Klamaths' land claims advance - National forest land could be returned to tribes


Klamath, Ore - 3/20/02 0Interior Secretary Gale Norton said Tuesday she will open formal negotiations with the Klamath Tribes that could lead to the return of a vast tribal reservation that the U.S. government liquidated and turned into national forests decades ago.

Returning the 690,000 acres of Southern Oregon land the tribes want ultimately could help resolve the emotionally charged Klamath River Basin water conflict that boiled over last summer if the tribes, in turn, agree to support a reliable water supply for farm irrigation. The reservation would be the largest in Oregon.

The Klamath Tribes are a leading player in the water struggle. They have the pre-eminent right to much of the basin's water and have long insisted on restoring deteriorating fisheries that once served them as a food source.

Other Oregon tribes have received land as part of official recognition by the government, but the Klamath Tribes are the first to try to recover an original reservation on such a large scale. Norton's intervention suggests the Bush administration sees tribal rights as key to easing the intense competition among tribes, farmers and wildlife for the Klamath Basin's limited water.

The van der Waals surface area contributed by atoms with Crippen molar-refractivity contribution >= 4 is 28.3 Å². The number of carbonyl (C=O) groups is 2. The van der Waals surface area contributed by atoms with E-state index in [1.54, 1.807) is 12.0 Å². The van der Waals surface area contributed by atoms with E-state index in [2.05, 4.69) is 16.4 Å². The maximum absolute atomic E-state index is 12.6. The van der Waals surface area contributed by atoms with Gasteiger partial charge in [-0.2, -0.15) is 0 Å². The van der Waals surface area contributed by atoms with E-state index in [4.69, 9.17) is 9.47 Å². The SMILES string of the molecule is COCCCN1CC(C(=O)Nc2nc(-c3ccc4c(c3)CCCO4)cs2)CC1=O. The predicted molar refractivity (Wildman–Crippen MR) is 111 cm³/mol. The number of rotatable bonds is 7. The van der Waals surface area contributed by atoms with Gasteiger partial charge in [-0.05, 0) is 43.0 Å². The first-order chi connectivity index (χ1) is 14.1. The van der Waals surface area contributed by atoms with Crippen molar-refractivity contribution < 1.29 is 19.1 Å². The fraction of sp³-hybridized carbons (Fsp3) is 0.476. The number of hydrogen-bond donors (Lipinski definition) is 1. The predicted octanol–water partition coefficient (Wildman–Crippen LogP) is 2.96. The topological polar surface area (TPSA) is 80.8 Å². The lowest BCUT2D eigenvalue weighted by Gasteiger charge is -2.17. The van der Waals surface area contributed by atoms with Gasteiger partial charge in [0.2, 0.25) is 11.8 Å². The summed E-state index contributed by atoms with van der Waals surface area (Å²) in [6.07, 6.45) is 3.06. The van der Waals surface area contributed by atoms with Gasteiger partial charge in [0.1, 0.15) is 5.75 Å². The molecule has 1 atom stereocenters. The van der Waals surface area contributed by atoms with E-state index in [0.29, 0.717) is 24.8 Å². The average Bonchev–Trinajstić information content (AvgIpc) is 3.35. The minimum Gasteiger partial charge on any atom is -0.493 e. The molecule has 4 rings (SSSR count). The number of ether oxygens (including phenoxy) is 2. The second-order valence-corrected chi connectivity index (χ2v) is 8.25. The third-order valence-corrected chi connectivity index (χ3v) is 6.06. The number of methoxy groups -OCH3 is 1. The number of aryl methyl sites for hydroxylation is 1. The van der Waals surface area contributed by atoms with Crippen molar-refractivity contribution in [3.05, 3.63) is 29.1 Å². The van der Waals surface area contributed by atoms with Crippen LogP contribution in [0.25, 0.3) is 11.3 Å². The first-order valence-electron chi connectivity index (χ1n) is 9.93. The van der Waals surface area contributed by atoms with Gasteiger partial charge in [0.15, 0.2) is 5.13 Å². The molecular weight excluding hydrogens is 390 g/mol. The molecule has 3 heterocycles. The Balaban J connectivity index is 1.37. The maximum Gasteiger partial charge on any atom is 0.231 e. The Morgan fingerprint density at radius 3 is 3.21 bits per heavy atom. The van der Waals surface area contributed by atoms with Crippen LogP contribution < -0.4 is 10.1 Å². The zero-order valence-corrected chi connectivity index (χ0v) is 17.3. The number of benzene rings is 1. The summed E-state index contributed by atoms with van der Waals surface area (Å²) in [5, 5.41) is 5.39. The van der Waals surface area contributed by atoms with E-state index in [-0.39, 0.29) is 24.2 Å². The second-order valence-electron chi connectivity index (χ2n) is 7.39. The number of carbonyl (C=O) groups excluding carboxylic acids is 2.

"Klamath Tribes have property rights that must be respected and interests that must be honored as we develop solutions," said Norton, who chairs a new presidential working group on Klamath water conflicts.

She said talks would cover a range of land, wildlife and water issues to provide for the tribes while also assuring water for farmers in the 220,000-acre Klamath Project. Any land transfer would need Congress' approval.

"We will discuss ideas to settle land and water conflicts so that everyone can live together in the basin, served by a functioning watershed and a healthy environment," Norton said Tuesday.

The tribes had made the return of their reservation the centerpiece of a self-sufficiency plan delivered to the Interior Department in 2000. But it received little attention until now.

"We've been asking for something like this for some time, but it's one of those things when the stars align," tribal Chairman Allen Foreman said. He said it's the first time the executive branch had stepped up and acted to "heal the land and water" in the Klamath Basin, where the government had promised too much water to too many people.

"Extraordinary" move "It's uncommon -- even extraordinary -- for the secretary of interior to personally step up and talk about these things," said Don Wharton, a senior attorney at the Native American Rights Fund who has represented the Klamath and other tribes in talks with the government.

Angry farmers captured much of the spotlight last summer, when federal agencies withheld irrigation water to help protected fish endure a severe drought. But the Klamath Tribes are just as prominent in the taut tug-of-war over the basin's water and wildlife.

Only two weeks ago, a federal judge in Portland reiterated that tribal water rights supersede all others in the basin. The 3,446-member tribes are entitled to all the water "necessary to support productive habitat" for fish and wildlife they once relied on for food, the judge said.